5 ducks floating in water

RAP is for the users

Users want analysis to be high-quality, trustworthy and valuable to them. If you have done your duty. RAP helps you to do this by easing quality assurance procedures, opening your process to outside scrutiny, and delivering more for less.

It is the analytical products that fulfil the RAP principles; not the people making them. Any team can make a product that adheres to these principles, no matter who is in it.

RAP brings the analyst closer to the analysis 

Analysts still need to interpret the data that they're reporting. This is the bit of analysis that really adds benefit for the users of the reports. Automating this wouldn’t be valuable.

We advocate that we write our reports in R markdown, or Jupyter. This is not to say that we expect the reports to be the same year-on-year. Coding your report in R markdown is not so much an automation as providing a direct link between the calculations and the report without some poor analyst having to copy-paste the numbers between a spreadsheet and a document and then asking another analyst to check that this has been done correctly. 

RAP is useful for ad hoc analysis too

Production analysis is clearly aided by introducing RAP principles and will benefit from the continuing efficiencies that good automation provides. However, ad hoc analysis can also benefit from lessons learned in software engineering - the main driver moves from efficiency to increased trustworthiness, better documentation and stronger guarantees of quality. 

For ad hoc analysis, we think that minimising our manual steps and ensuring that our outputs are disposable are just plain good sense. And good use of version control will let you know why you made all those decisions at those particular times so that future you or your team or the poor soul that follows you can follow your line of thought.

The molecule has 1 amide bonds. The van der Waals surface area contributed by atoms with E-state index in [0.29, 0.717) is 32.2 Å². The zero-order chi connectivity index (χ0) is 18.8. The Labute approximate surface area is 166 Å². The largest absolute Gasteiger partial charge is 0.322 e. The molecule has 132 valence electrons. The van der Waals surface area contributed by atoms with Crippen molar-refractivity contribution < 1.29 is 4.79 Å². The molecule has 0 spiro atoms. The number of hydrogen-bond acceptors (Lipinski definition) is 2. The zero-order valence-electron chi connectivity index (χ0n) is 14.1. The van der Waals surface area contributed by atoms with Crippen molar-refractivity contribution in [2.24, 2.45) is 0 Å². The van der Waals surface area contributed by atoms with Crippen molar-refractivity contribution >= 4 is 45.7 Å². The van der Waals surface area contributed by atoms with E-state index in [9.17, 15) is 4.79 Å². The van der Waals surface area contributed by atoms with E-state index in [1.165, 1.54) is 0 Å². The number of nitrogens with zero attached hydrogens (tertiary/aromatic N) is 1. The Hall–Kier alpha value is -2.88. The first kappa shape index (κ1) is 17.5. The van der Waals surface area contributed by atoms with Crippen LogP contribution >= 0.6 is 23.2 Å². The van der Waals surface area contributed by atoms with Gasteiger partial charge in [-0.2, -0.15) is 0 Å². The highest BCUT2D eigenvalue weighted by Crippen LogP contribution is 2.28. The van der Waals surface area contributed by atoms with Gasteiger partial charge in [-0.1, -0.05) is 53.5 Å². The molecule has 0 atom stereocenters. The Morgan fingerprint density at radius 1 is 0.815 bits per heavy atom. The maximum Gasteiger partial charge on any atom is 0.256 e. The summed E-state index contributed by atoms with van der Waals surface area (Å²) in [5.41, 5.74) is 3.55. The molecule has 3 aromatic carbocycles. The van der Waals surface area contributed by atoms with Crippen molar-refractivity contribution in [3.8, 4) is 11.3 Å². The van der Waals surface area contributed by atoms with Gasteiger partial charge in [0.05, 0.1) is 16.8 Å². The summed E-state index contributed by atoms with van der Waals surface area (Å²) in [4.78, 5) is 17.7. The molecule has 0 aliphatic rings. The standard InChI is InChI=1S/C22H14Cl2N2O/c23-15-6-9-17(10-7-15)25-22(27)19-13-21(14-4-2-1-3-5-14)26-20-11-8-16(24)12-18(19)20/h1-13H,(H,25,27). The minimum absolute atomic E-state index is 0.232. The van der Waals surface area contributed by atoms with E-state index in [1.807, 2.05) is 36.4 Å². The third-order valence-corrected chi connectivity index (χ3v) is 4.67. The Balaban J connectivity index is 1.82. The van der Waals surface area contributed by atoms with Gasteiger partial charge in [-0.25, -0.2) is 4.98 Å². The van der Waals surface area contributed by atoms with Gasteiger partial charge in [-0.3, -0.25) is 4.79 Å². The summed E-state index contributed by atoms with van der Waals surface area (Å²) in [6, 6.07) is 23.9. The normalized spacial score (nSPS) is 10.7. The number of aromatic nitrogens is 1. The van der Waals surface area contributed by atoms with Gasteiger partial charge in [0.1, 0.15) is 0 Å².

There is a significant cost involved in developing the capability to get to RAP. We acknowledge it might be prohibitive for some ad hoc analysis. But the benefits of the transparency, the documentation, and the quality assurance outweigh that cost when the stakes are high. Teams that use the RAP principles by default are better prepared when crises occur.

RAP is best done one byte at a time

One of the concerns we hear most when beginning work with a team is that they're worried about the huge investment needed to begin bringing RAP into their work. We always respond that you can often approach building a RAP product by considering one set of steps at a time.

We advise people to start on the riskiest or most manual (read: boring) parts of the production process. Approaching RAP in this way is less scary and also shows its value much earlier. The team can use their new knowledge to better decide how to approach the rest of the pipeline. 

A RAP isn't a RAP unless there's someone there to see it

Analysis managers can be worried that we will be creating a black box that cannot be seen into. But a black box means there isn't adequate documentation, or understanding of the changes, or capability to modify the product within the team – in opposition to our RAP principles.

The more you invest in developing these skills in your teams the less likely it is you invent a black box. But there is an initial leap into the unknown. I hope you agree that that leap, broken down into a series of small jumps, is worth it.

If you want to champion RAP in your department or learn more about the work we’re doing please contact The Good Practice Team.